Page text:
GCHQ opens up about concealing cyber threats from global community

Aerial view of the GCHQ building
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GCHQ and NCSC have revealed that when they encounter vulnerabilities in its tech, including the technology that other government departments and some businesses use, they don't always inform the vendor.

In an impressive display in transparency, the two national security agencies said that during daily operations, analysts working at GCHQ or other areas of government sometimes encounter vulnerabilities and while its default stance on the situation is to notify the vendor as soon as practicable, "sometimes - after weighing up the implications - we decide to keep the fact of the vulnerability secret and develop intelligence capabilities with it".

Stockpiling exploits doesn't have a strong history. Most recently, the WannaCry ransomware, which cost the NHS an estimated 92 million, was so successful as a result of stolen exploit information from the NSA. While the NCSC understands that its process might not be met with everyone's approval, the logic is sound.

"We've tried to make the description of the process as simple as possible to show the important characteristics," said Ian Levy, Technical Director at the NCSC in a blog post.

"We say our default position is to disclose the problem and there has to be a very good reason not to - either an overriding intelligence case or the fact that disclosing could reduce the security of people who use the product - and we really do mean it."

Levy says that the decision not to disclose a tech vulnerability that could leave businesses open to attack is not an easy one, but a necessary one. To make the difficult decision, it has a codified process called the 'Equity Process'.

The Equity Process

There are three separate bodies by which decisions must have approval before they are made. The Equities Technical Panel (ETP), The GCHQ Equity Board (EB) and The Equities Oversight Committee all consist of industry experts and NCSC representatives are involved at all stages. All decisions are reviewed within twelve months and sooner if new evidence is acquired. The decision pathway is illustrated below.

A set of decision criteria are used and the decision on whether to retain or release known vulnerabilities must be considered on the basis of:

1) Exploring routes to mitigate the vulnerability, would the release of it be at the detriment of national security?

2) Consideration of value to intelligence, is it worth keeping a secret?

3) Consideration of the potential risk to the UK and its allies in not releasing it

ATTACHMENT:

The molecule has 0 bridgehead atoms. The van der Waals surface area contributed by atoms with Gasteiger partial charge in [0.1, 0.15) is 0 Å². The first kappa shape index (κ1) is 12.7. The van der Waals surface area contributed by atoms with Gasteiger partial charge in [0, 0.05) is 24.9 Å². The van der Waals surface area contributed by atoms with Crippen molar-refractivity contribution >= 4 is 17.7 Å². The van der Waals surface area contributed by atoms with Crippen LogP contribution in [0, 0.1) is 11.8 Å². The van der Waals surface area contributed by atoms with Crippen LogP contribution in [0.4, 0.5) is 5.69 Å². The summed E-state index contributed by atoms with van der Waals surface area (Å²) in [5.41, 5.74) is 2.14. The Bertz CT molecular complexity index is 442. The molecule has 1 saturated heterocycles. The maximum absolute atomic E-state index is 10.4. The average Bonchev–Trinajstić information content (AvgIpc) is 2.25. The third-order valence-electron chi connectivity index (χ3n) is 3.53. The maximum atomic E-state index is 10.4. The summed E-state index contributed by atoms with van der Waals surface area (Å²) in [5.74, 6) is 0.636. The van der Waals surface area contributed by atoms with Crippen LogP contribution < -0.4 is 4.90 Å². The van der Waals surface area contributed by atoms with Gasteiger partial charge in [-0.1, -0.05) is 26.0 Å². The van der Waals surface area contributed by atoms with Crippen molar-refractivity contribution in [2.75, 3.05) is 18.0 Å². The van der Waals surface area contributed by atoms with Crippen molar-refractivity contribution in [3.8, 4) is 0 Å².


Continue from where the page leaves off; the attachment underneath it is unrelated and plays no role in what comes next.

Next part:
Essentially, decisions are made on the balance of potential damage. If the NCSC believes that knowledge of the vulnerability could be used to the UK's advantage, then it's retained, if not, then it's released.

"Some people will say that we don't need this process and that we should just disclose everything. In my opinion, that's nave - and I don't think it's got much to do with the NCSC being part of GCHQ and the wider UK intelligence community," Levy said.

"If we were separate, the rest of the community would still do vulnerability research and we would be much less likely to see those vulnerabilities and have a voice in how they're handled, so the UK would likely be at a greater security risk. But the NCSC is integral to the process and our job is to minimize the harm that cyber attacks can cause to the UK, and to also make the UK the safest place to live and do business online."

Benefits of non-disclosure

While it understands that businesses, hospitals, government departments and private citizens could be left vulnerable to attacks as a result of its silence, GCHQ ensures that the same vulnerabilities could be used to gain actionable intelligence. This means terrorist groups and child exploitation rings could be discovered and neutralised.

In the age where cyber intelligence is the deciding difference between having a bomb detonate in a school and the arrest of the bomber, there's an argument that it's paramount trust is placed in UK security services.

Connor Jones

Connor Jones has been at the forefront of global cyber security news coverage for the past few years, breaking developments on major stories such as LockBit’s ransomware attack on Royal Mail International, and many others. He has also made sporadic appearances on the ITPro Podcast discussing topics from home desk setups all the way to hacking systems using prosthetic limbs. He has a master’s degree in Magazine Journalism from the University of Sheffield, and has previously written for the likes of Red Bull Esports and UNILAD tech during his career that started in 2015.